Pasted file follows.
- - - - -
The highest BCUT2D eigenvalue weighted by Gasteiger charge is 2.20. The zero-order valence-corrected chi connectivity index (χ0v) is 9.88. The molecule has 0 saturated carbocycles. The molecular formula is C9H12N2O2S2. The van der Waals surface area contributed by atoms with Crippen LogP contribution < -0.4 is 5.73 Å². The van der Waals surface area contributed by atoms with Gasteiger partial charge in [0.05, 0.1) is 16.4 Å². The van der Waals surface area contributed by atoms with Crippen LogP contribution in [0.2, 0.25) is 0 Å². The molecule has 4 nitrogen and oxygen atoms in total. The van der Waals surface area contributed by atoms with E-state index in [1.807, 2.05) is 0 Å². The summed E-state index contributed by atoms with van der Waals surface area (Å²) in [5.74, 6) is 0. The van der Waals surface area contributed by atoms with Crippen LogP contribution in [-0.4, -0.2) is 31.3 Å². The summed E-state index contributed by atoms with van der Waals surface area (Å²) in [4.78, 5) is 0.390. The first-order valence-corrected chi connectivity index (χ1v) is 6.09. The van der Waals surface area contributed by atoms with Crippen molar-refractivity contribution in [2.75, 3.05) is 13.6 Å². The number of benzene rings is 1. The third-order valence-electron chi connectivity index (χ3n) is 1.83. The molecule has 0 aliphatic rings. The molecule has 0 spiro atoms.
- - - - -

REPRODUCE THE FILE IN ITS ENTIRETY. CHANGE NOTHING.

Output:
The highest BCUT2D eigenvalue weighted by Gasteiger charge is 2.20. The zero-order valence-corrected chi connectivity index (χ0v) is 9.88. The molecule has 0 saturated carbocycles. The molecular formula is C9H12N2O2S2. The van der Waals surface area contributed by atoms with Crippen LogP contribution < -0.4 is 5.73 Å². The van der Waals surface area contributed by atoms with Gasteiger partial charge in [0.05, 0.1) is 16.4 Å². The van der Waals surface area contributed by atoms with Crippen LogP contribution in [0.2, 0.25) is 0 Å². The molecule has 4 nitrogen and oxygen atoms in total. The van der Waals surface area contributed by atoms with E-state index in [1.807, 2.05) is 0 Å². The summed E-state index contributed by atoms with van der Waals surface area (Å²) in [5.74, 6) is 0. The van der Waals surface area contributed by atoms with Crippen LogP contribution in [-0.4, -0.2) is 31.3 Å². The summed E-state index contributed by atoms with van der Waals surface area (Å²) in [4.78, 5) is 0.390. The first-order valence-corrected chi connectivity index (χ1v) is 6.09. The van der Waals surface area contributed by atoms with Crippen molar-refractivity contribution in [2.75, 3.05) is 13.6 Å². The number of benzene rings is 1. The third-order valence-electron chi connectivity index (χ3n) is 1.83. The molecule has 0 aliphatic rings. The molecule has 0 spiro atoms.